If you want results – to hear from your genie – you need to work harder at listening than you knew was possible. It’s a daily engagement… a habit, a discipline. The fruit of which can take you on a crazy road & make you feel crazy. But if you really want to find the fastest track to your authentic creative self, I’m convinced that making some dates with your genie is where it begins.

PS… For more insight on nurturing your genius, check out Elizabeth Gilbert’s legendary TED Talk.

Time to iterate

It seems to be in vogue these days to suggest that the photo industry has a problem that needs fixing. It doesn’t.

“If only we could limit access…”
“If only we could slow down talent acquisition…”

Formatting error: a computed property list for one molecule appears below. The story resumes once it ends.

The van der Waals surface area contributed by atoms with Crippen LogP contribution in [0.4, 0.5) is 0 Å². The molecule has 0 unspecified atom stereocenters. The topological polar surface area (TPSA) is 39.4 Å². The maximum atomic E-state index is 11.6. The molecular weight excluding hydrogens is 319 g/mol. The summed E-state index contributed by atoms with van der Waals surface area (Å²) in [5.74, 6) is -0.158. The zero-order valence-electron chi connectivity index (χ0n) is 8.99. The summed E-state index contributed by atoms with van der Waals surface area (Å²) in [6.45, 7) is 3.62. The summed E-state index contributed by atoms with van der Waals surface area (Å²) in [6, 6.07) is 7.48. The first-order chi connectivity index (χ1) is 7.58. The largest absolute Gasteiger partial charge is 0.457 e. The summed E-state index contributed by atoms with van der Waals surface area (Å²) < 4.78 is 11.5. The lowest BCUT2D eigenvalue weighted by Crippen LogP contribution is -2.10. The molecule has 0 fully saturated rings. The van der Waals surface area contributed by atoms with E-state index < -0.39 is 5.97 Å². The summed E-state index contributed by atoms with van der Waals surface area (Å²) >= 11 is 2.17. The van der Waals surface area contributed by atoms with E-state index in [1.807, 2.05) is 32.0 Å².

“If only we could go back to the good ol’ days…”

I don’t hear many people say things this overtly, but I do hear it underneath industry complaints. What I hear even more is that, somehow, it’s the new photographers fault that things have shifted. It isn’t.

Although it might feel good to try and find a scapegoat for challenging circumstances, I don’t think it’s very constructive… or creative.

In a recent conversation, Seth Godin noted that all you used to need to succeed as a pro photographer were (a) access to tools and (b) access to talent. He believed this was so because of his belief that where there is scarcity, there is value. Since neither tools nor talent are scarce any longer, success can feel elusive.

Let’s back up for a second and get some perspective…

Not too long ago, if you aspired to be a pro photographer, you’d have to invest a chunk of money on inconvenient and heavy camera gear (tools), not to mention a lifetime of commitment to the craft to become something special (talent).

Like the butcher, the baker and the candlestick maker before him, the photographer had the chance to create value because he could do things with his camera that others couldn’t. That is, what he had to offer (tools and talent) was in short supply and high demand.